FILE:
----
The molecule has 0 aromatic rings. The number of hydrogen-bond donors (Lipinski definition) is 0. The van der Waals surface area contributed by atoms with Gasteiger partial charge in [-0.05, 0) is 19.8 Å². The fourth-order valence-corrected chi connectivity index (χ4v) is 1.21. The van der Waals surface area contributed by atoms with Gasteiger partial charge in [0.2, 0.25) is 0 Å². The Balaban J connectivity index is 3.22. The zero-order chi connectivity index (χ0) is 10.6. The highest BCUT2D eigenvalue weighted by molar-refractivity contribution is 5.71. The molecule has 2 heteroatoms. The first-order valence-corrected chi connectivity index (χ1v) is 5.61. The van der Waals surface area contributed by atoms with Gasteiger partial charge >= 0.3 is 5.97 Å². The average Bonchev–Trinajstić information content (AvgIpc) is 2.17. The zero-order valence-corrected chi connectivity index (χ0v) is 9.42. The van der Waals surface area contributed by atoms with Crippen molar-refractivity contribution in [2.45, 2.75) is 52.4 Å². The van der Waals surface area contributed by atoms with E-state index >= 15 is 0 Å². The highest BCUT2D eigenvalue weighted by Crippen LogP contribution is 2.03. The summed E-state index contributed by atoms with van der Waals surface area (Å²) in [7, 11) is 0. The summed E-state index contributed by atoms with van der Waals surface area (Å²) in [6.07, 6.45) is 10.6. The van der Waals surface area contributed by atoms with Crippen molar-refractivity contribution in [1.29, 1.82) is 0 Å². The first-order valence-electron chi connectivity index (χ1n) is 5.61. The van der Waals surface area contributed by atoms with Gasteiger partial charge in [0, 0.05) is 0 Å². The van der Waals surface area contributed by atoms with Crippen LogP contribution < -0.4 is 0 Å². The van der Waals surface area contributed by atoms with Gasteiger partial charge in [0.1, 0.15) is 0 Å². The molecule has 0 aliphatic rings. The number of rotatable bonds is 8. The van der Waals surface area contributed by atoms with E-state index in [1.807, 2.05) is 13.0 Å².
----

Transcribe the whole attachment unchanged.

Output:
The molecule has 0 aromatic rings. The number of hydrogen-bond donors (Lipinski definition) is 0. The van der Waals surface area contributed by atoms with Gasteiger partial charge in [-0.05, 0) is 19.8 Å². The fourth-order valence-corrected chi connectivity index (χ4v) is 1.21. The van der Waals surface area contributed by atoms with Gasteiger partial charge in [0.2, 0.25) is 0 Å². The Balaban J connectivity index is 3.22. The zero-order chi connectivity index (χ0) is 10.6. The highest BCUT2D eigenvalue weighted by molar-refractivity contribution is 5.71. The molecule has 2 heteroatoms. The first-order valence-corrected chi connectivity index (χ1v) is 5.61. The van der Waals surface area contributed by atoms with Gasteiger partial charge >= 0.3 is 5.97 Å². The average Bonchev–Trinajstić information content (AvgIpc) is 2.17. The zero-order valence-corrected chi connectivity index (χ0v) is 9.42. The van der Waals surface area contributed by atoms with Crippen molar-refractivity contribution in [2.45, 2.75) is 52.4 Å². The van der Waals surface area contributed by atoms with E-state index >= 15 is 0 Å². The highest BCUT2D eigenvalue weighted by Crippen LogP contribution is 2.03. The summed E-state index contributed by atoms with van der Waals surface area (Å²) in [7, 11) is 0. The summed E-state index contributed by atoms with van der Waals surface area (Å²) in [6.07, 6.45) is 10.6. The van der Waals surface area contributed by atoms with Crippen molar-refractivity contribution in [1.29, 1.82) is 0 Å². The first-order valence-electron chi connectivity index (χ1n) is 5.61. The van der Waals surface area contributed by atoms with Gasteiger partial charge in [0, 0.05) is 0 Å². The van der Waals surface area contributed by atoms with Crippen LogP contribution < -0.4 is 0 Å². The van der Waals surface area contributed by atoms with Gasteiger partial charge in [0.1, 0.15) is 0 Å². The molecule has 0 aliphatic rings. The number of rotatable bonds is 8. The van der Waals surface area contributed by atoms with E-state index in [1.807, 2.05) is 13.0 Å².